The title to this post suggests that this will be an assortment of random thoughts, because why not. Also, sorry not sorry for another too-many-words on soccer/football.
I love the rainbow banner at the top of WordPress right now. A bad habit of mine is to read other people’s comments on the interwebs. And I have read the thoughts from the non-supporters about the motives for businesses to express their support for equal marriage. Non-supporters say that these businesses simply want to appeal to their target audience to improve their public image. I would likely never know the truth, but I do not want to second guess their motives and am happy to see their public support.
While I’m still on this topic, I have been quite surprised at some people’s views about this topic. This isn’t a topic that I talk about in any stretch of depth with people before. But since the plebiscite is front and centre of the news lately, it’s being discussed. I have been wearing a small rainbow badge on my work uniform for the past few weeks since I joined (or rather, been instructed to fill the quota) the diversity group. While not everybody has noticed the badge, I have been watching people’s reactions to those who have noticed it. There were a few who have seen it because I saw the flicker in their eyes, but chose not to publicly acknowledge it. But I’m happy to say that those who did notice the badge and chose to discuss the topic was a greater number than the previous category of people. Surprisingly (or maybe in more thought that is unsurprising), everyone who did choose to talk to me about it was fully in favour of it (although one did seem like he was just going with the flow for the sake of not being offensive).
It’s been… 4 months since I last posted (I know, I know, even I am amazed by my own procrastination skills). My holiday has come and gone, and I can’t believe it’s been a month already since I’ve come back to everyday life. I’ll post more about my holiday over time, but you can read my not so short summary here if you need a tie-over. No guarantee when I’ll get my holiday posts up though, since I’m even procrastinating on doing a journal log on it!!! But if you want a really really short summary: “Soccer! *Heart eyes x 1 bajillion*”
Nice segue (not gonna lie, I spelt segway at first, good thing I decided to not trust my spelling) to my next segment on soccer (while I was on holidays, I finally switched over to calling it football out of the environment, but I’ve now switched back to using soccer because that’s what everybody uses here).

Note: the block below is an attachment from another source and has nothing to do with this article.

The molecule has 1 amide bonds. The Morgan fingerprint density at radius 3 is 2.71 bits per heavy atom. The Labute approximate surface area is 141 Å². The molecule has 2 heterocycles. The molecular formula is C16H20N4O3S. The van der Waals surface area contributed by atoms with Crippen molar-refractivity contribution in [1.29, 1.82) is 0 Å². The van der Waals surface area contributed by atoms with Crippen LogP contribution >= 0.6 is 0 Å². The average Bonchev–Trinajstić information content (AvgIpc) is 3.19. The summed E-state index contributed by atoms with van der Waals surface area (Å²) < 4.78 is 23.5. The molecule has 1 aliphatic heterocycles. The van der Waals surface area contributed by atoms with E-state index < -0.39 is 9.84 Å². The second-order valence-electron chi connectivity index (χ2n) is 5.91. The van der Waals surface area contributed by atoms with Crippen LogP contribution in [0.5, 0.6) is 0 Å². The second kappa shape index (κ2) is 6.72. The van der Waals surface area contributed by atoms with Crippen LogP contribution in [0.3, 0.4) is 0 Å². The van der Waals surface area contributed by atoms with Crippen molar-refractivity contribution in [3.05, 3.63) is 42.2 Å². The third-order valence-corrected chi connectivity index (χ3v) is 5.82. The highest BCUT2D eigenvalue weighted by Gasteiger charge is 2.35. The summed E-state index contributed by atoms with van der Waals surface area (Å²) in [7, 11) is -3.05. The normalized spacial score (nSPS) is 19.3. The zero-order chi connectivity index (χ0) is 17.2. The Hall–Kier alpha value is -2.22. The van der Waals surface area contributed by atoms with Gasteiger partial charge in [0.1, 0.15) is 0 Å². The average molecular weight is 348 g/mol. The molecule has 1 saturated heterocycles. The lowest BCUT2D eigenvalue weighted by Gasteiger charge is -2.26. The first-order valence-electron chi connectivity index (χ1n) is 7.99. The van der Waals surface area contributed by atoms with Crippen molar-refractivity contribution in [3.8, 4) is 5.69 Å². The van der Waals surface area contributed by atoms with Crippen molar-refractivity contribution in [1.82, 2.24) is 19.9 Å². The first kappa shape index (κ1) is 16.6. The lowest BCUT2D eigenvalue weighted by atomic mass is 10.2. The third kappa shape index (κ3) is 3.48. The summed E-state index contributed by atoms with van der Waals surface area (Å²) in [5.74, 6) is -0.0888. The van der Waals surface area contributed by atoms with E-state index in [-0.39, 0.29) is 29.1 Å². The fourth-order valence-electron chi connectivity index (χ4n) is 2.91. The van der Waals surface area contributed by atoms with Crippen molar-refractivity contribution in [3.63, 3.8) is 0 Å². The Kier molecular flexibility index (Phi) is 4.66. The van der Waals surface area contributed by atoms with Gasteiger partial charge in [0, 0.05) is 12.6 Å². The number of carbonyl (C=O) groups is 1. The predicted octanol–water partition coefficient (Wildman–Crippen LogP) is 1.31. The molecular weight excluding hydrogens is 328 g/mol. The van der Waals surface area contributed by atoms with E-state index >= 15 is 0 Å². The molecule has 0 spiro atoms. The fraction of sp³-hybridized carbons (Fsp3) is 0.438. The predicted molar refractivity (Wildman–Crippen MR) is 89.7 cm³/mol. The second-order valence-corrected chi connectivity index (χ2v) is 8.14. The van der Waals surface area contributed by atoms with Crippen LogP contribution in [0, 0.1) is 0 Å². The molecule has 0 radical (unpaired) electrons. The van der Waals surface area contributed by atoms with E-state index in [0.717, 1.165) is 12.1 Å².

I mean, soccer!!! Why I care so much about a game where you run around chasing this round ball is beyond me. But god damn, another emotional couple of weeks for me over this damn game. Where do I even start? Well, let’s start from when I left for my holiday and the guilt I felt leaving the team to fend for themselves while I’m off watching the pros play; the weight of sadness sinking in when it finally hit me I would only have a handful of games left with the team after I am back from holidays; and my dread over losing the match fitness I gained during the season and having to work my way back again.
But those negative emotions were very quickly replaced by my bajillion heart eyes that I gave while I feasted over the best of European women’s football (see what I mean!). Like serious heart eyes. I was just short of drooling over how good they were. Not to mention the high I was on when I jumped on the Dutch bandwagon. Interspersed between all the heart eyes were some wide eyes when I learnt that my team lost rather epically to a team which we should have never lost to.
Two weeks after I came back from holidays, we were into the finals series. The few days leading up to the finals, my mind was volatile, even though at the time it didn’t seem that way. Looking back, if there was one thing I need to tell myself, even though I think I subconsciously tried to tell myself then, is to trust. Trust myself, and trust my teammates. In hindsight, I think because of my lack of trust, I felt like I had to carry the team, and I did not deal with that expectation very well during the game. I got way too flustered, and just could not dig myself out of my mental hole. I still think it was my worst game of the season. After we lost, I lost sleep, again. I felt like I let myself down, let my team down. Now I look back, I can say it was a lesson learnt. At the time, quitting altogether not only crossed my mind, it was seriously considered for a couple of days.
The several weeks following our season-ending loss, I was inputting my energy into supporting the other Buderim teams that were still in the titles hunt. Trained with the “A Team” because they did not have enough players; felt inadequate and annoyed that I could not mentally switch over to their style of play and pace immediately and once again questioned why I would even bother trying out for the NPL next year. Kicked around in the U16s training and was continually blown away by the amount of talent some of these young players have and the style of play the team has developed.